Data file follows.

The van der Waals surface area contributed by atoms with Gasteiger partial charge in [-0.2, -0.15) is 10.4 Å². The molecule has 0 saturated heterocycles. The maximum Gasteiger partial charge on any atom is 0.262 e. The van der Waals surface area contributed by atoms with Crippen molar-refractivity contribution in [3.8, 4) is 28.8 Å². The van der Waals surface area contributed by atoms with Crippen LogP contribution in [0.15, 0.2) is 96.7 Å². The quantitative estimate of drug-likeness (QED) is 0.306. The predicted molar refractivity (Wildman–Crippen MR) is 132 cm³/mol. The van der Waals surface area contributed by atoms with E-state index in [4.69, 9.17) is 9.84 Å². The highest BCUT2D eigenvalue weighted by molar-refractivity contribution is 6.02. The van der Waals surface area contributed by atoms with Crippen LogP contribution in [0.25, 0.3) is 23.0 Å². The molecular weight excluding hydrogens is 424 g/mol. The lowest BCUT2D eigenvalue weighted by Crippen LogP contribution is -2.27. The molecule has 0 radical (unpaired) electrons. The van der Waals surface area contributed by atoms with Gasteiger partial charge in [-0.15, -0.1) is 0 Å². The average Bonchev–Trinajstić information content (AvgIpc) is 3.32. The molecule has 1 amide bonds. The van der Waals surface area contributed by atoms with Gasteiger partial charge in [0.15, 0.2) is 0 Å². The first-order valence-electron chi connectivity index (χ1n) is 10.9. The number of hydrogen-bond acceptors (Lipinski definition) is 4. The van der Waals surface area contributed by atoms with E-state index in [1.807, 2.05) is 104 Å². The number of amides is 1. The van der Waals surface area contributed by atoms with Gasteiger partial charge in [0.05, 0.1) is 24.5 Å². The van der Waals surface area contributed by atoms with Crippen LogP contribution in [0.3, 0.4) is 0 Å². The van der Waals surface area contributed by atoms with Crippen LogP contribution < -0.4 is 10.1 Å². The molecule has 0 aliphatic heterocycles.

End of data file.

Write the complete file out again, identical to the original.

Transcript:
The van der Waals surface area contributed by atoms with Gasteiger partial charge in [-0.2, -0.15) is 10.4 Å². The molecule has 0 saturated heterocycles. The maximum Gasteiger partial charge on any atom is 0.262 e. The van der Waals surface area contributed by atoms with Crippen molar-refractivity contribution in [3.8, 4) is 28.8 Å². The van der Waals surface area contributed by atoms with Crippen LogP contribution in [0.15, 0.2) is 96.7 Å². The quantitative estimate of drug-likeness (QED) is 0.306. The predicted molar refractivity (Wildman–Crippen MR) is 132 cm³/mol. The van der Waals surface area contributed by atoms with E-state index in [4.69, 9.17) is 9.84 Å². The highest BCUT2D eigenvalue weighted by molar-refractivity contribution is 6.02. The van der Waals surface area contributed by atoms with Crippen LogP contribution in [0.25, 0.3) is 23.0 Å². The molecular weight excluding hydrogens is 424 g/mol. The lowest BCUT2D eigenvalue weighted by Crippen LogP contribution is -2.27. The molecule has 0 radical (unpaired) electrons. The van der Waals surface area contributed by atoms with Gasteiger partial charge in [-0.15, -0.1) is 0 Å². The average Bonchev–Trinajstić information content (AvgIpc) is 3.32. The molecule has 1 amide bonds. The van der Waals surface area contributed by atoms with Gasteiger partial charge in [0.15, 0.2) is 0 Å². The first-order valence-electron chi connectivity index (χ1n) is 10.9. The number of hydrogen-bond acceptors (Lipinski definition) is 4. The van der Waals surface area contributed by atoms with E-state index in [1.807, 2.05) is 104 Å². The number of amides is 1. The van der Waals surface area contributed by atoms with Gasteiger partial charge in [0.05, 0.1) is 24.5 Å². The van der Waals surface area contributed by atoms with Crippen LogP contribution in [0.3, 0.4) is 0 Å². The van der Waals surface area contributed by atoms with Crippen LogP contribution < -0.4 is 10.1 Å². The molecule has 0 aliphatic heterocycles.